Google have released Chrome 20 – the latest Stable Channel version.
If you already use Chrome you can get the new version by clicking the ‘wrench’ (spanner) icon then ‘About Google Chrome’ to check for updates – version 20 (currently 20.0.1132.43) will be downloaded and installed automatically if you don’t already have it.
New users can download and install Chrome 20 directly here. Alternatively there is also a full standalone offline installer here – this may be useful if you want to save the Chrome installation file e.g. to put on a flash drive and install on multiple computers without having to re-download it each time.
What’s New? Apart from over 20 security fixes (paying out total rewards of $11,500 to the finders) there is little new to see in this version – those expecting a milestone release such as Chrome 20 to include lots of cool new features will be sadly disappointed…
The official changelog lists the security fixes in more detail but doesn’t specify any other changes – although there are some minor ones. I’ve noted before how Google often ‘hide’ new features and this trend has worsened in recent releases e.g. the unpublicized new Startup tab of Chrome 19 which proved so unpopular. The remaining changes include:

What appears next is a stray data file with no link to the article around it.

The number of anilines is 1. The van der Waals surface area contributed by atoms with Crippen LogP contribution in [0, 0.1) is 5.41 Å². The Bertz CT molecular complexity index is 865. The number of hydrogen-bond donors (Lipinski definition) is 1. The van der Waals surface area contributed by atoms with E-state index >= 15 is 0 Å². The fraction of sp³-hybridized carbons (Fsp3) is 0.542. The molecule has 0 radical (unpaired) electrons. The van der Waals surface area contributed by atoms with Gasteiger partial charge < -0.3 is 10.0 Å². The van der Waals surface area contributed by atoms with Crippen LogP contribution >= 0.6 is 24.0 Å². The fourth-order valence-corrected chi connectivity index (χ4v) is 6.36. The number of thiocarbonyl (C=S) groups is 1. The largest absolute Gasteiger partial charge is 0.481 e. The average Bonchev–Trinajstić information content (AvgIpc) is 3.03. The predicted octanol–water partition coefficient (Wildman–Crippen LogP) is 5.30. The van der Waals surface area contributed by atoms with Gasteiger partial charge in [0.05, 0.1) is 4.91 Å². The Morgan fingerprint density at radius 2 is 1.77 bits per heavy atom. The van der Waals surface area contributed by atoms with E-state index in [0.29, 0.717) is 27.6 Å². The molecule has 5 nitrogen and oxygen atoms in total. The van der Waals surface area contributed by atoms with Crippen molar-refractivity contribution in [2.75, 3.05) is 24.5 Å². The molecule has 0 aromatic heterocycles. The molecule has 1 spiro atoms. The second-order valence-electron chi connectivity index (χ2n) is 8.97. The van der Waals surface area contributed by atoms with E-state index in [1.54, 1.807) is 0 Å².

- Various fixes and stability improvements
- The ‘New Tab’ button is bigger – a little wider than before
Err, that’s it. Due to the lack of new features to review, it’s worth seeing if the technical changes behind the scenes have had any other benefits:
The HTML5 test score has improved from 402 to 414 which cements Chrome’s position as top of the major browsers.
Opera 12 – 385
Firefox 13 – 345
Safari 5.1 – 317
IE9 – 138. Continues Microsoft’s traditional failure to comply with web standards – even the yet to be released IE10 only scores 319…
[These scores only indicate how well browsers support the current draft HTML5 standard - they don't necessarily mean that a browser actually performs any better. However, higher scores in the tests indicate that a browser should better cope with (and display) webpages that make heavy use of HTML5]
It’s difficult to be objective and I would like to test further but my own impression is that Chrome 20 is slightly quicker than Chrome 19 – which was already impressively smooth.
Chrome’s RAM usage is still excessively high, sucking up 1GB+ with just 10 multimedia rich tabs open (Firefox 13 only used 400MB for the same 10 tabs).
This is a problem which Google really needs to concentrate on – Firefox used to have a reputation for being a memory hog but Mozilla spent months working on reductions and it is now Chrome that seriously lags behind.
The changes in Google Chrome 20 are mostly behind the scenes security fixes and technical changes – all very worthy but nothing much to excite users.
Chrome’s hefty RAM usage is increasingly out of step with the reductions being made by competitors – more optimization is urgently required.